Methodism began in the 18th century as a revival movement within the Church of England led by an Anglican priest, John Wesley. Because of the strict regularity of life his early followers practiced to reach inner holiness, they were derided as "methodists," a term that eventually became a proper name without the negative connotation.

As Wesley began commissioning traveling lay preachers to spread "scriptural holiness" across the country, they "were in 'connection' with Mr. Wesley and also 'conferenced' with him," the report says. "This connection provided both accountability as well as identity to the 'people called Methodist.' ... This Christian conferencing initially included the fellowship of believers and rightly ordered conversations, both of which were means through which grace was communicated. This practice was evident in all levels of organization."

In the United Methodist Church today, conferences refer to meetings of the leadership of an area and to the geographic area itself.

The local church or churches assigned to a single minister is called a pastoral charge. A charge conference is a meeting of a district superintendent with that minister and the local lay leadership.

An annual conference is a geographic region and the yearly business meeting of the bishop with all the ministers of the region and an equal number of laity, one from each pastoral charge. The church has 59 annual conferences in the United States and 63 abroad. An episcopal area may include more than one annual conference.

The General Conference, the church's highest legislative body, meets every four years and is composed of equal numbers of clergy and laity elected by the annual conferences.

As in the Catholic Church, in the United Methodist Church bishops are called to oversee spiritual and temporal affairs of the church and "are charged both to guard the faith and to 'be a sign of unity,'" the report says. However, United Methodists see episcopal governance simply as the best form in practice, while Catholics believe it is by divine institution.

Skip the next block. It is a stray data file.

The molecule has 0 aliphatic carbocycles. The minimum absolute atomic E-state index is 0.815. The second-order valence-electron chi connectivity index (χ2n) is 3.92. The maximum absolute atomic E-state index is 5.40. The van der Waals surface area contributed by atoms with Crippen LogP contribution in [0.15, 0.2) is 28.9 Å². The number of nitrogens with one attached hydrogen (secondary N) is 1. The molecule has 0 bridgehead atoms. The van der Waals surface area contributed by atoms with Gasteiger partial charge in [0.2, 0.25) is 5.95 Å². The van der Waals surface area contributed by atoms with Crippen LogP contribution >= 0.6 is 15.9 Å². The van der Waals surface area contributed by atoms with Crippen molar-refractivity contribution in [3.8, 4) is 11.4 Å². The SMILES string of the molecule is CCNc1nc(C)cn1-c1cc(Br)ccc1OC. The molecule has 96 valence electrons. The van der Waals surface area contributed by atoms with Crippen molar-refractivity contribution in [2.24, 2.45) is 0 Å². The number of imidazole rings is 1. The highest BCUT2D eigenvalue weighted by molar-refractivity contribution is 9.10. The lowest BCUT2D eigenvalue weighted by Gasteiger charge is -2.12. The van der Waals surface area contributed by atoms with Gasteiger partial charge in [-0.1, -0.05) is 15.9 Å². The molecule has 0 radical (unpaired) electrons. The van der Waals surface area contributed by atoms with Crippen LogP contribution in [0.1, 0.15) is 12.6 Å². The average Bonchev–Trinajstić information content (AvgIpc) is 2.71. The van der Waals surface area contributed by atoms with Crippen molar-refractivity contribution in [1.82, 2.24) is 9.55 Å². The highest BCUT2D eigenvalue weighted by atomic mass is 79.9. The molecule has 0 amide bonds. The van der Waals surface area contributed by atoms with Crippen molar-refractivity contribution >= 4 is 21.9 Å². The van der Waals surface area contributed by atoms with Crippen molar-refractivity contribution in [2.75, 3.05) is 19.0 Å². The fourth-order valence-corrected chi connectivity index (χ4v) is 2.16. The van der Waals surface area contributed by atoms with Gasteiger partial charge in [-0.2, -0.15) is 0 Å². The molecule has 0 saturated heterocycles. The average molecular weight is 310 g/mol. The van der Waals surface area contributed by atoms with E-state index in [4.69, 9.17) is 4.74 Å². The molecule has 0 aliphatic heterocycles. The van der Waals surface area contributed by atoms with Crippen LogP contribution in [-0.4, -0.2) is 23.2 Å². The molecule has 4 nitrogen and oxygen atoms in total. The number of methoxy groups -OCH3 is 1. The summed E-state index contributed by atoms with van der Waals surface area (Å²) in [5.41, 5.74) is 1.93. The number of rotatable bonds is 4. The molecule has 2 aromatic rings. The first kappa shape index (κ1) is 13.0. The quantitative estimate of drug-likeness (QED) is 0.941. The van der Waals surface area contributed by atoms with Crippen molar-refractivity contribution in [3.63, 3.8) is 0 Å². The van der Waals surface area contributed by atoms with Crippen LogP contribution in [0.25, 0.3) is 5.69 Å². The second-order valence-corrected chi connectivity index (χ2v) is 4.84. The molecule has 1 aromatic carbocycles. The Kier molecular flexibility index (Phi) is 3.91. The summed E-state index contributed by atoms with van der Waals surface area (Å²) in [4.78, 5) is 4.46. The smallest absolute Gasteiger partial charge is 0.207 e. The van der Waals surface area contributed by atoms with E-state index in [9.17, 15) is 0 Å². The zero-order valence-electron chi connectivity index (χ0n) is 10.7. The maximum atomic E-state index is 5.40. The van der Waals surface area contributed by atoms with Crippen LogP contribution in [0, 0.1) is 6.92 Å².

For Methodists, the local church is the congregation, but the basic church body is the annual conference, the report says. It notes that in official Catholic documents "the 'local' church denotes the diocese in the context of the universal church. Nevertheless it sees Catholic/Methodist parallels in parish/congregation and diocese/annual conference.

United Methodists use "global church" to refer to their own entire organization and "universal church" to refer to all Christians who form the one body of Christ. Catholics use "universal church" for "all Catholics led by the college of bishops with the pope as their head" and regard other churches and ecclesial communities as sharing "imperfect communion" with the Catholic Church, the report says.

It says Methodists regard baptism as "the sacrament of incorporation into the body of Christ" without regard to divisions among churches.

They practice "open table," inviting to Communion all "who seek to live in relationship with the triune God and with one another," it adds. "All who respond in faith to the invitation are to be welcomed. Unbaptized persons who respond by grace to the invitation are urged to be instructed in and receive baptism as soon as possible, as a sign of the conversion that has occurred in the reception of the Eucharist."

Catholics regard baptism as initiation "into the universal church thought of simultaneously and barely distinguishably as both the Catholic Church and the body of Christ," it says.

Apart from certain limited pastoral exceptions, the Catholic Church admits to the Eucharist only those who are baptized and in "full communion in the bonds of the profession of faith, the sacraments and ecclesial governance," it says.